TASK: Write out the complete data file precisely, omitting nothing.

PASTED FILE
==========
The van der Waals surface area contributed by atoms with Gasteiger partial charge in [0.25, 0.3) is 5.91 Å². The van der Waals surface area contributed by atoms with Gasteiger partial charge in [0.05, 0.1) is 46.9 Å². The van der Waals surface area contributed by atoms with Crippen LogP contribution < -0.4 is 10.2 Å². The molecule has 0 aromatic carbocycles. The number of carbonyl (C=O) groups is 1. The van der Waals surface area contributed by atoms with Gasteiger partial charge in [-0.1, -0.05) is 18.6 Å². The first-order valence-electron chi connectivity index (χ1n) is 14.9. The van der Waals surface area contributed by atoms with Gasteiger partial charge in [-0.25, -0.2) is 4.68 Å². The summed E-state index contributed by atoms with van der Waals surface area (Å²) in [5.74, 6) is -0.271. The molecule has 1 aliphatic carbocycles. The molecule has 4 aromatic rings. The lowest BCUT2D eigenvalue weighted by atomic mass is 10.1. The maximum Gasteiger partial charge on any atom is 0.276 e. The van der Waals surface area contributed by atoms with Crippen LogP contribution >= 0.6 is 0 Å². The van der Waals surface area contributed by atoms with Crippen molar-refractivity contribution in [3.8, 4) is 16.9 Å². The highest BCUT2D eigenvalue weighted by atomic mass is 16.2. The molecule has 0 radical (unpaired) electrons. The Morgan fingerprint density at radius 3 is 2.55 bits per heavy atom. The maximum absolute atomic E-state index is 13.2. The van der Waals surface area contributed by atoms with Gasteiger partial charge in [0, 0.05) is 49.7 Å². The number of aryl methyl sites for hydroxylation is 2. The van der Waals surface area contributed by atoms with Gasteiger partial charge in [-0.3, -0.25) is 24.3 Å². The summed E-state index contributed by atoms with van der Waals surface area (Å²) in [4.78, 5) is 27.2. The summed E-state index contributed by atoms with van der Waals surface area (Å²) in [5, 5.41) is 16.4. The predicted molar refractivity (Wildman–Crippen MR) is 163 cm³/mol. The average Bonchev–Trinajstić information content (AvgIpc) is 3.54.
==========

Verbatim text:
The van der Waals surface area contributed by atoms with Gasteiger partial charge in [0.25, 0.3) is 5.91 Å². The van der Waals surface area contributed by atoms with Gasteiger partial charge in [0.05, 0.1) is 46.9 Å². The van der Waals surface area contributed by atoms with Crippen LogP contribution < -0.4 is 10.2 Å². The molecule has 0 aromatic carbocycles. The number of carbonyl (C=O) groups is 1. The van der Waals surface area contributed by atoms with Gasteiger partial charge in [-0.1, -0.05) is 18.6 Å². The first-order valence-electron chi connectivity index (χ1n) is 14.9. The van der Waals surface area contributed by atoms with Gasteiger partial charge in [-0.25, -0.2) is 4.68 Å². The summed E-state index contributed by atoms with van der Waals surface area (Å²) in [5.74, 6) is -0.271. The molecule has 1 aliphatic carbocycles. The molecule has 4 aromatic rings. The lowest BCUT2D eigenvalue weighted by atomic mass is 10.1. The maximum Gasteiger partial charge on any atom is 0.276 e. The van der Waals surface area contributed by atoms with Crippen LogP contribution >= 0.6 is 0 Å². The van der Waals surface area contributed by atoms with Crippen molar-refractivity contribution in [3.8, 4) is 16.9 Å². The highest BCUT2D eigenvalue weighted by atomic mass is 16.2. The molecule has 0 radical (unpaired) electrons. The Morgan fingerprint density at radius 3 is 2.55 bits per heavy atom. The maximum absolute atomic E-state index is 13.2. The van der Waals surface area contributed by atoms with Gasteiger partial charge in [0, 0.05) is 49.7 Å². The number of aryl methyl sites for hydroxylation is 2. The van der Waals surface area contributed by atoms with Gasteiger partial charge in [-0.3, -0.25) is 24.3 Å². The summed E-state index contributed by atoms with van der Waals surface area (Å²) in [4.78, 5) is 27.2. The summed E-state index contributed by atoms with van der Waals surface area (Å²) in [5, 5.41) is 16.4. The predicted molar refractivity (Wildman–Crippen MR) is 163 cm³/mol. The average Bonchev–Trinajstić information content (AvgIpc) is 3.54.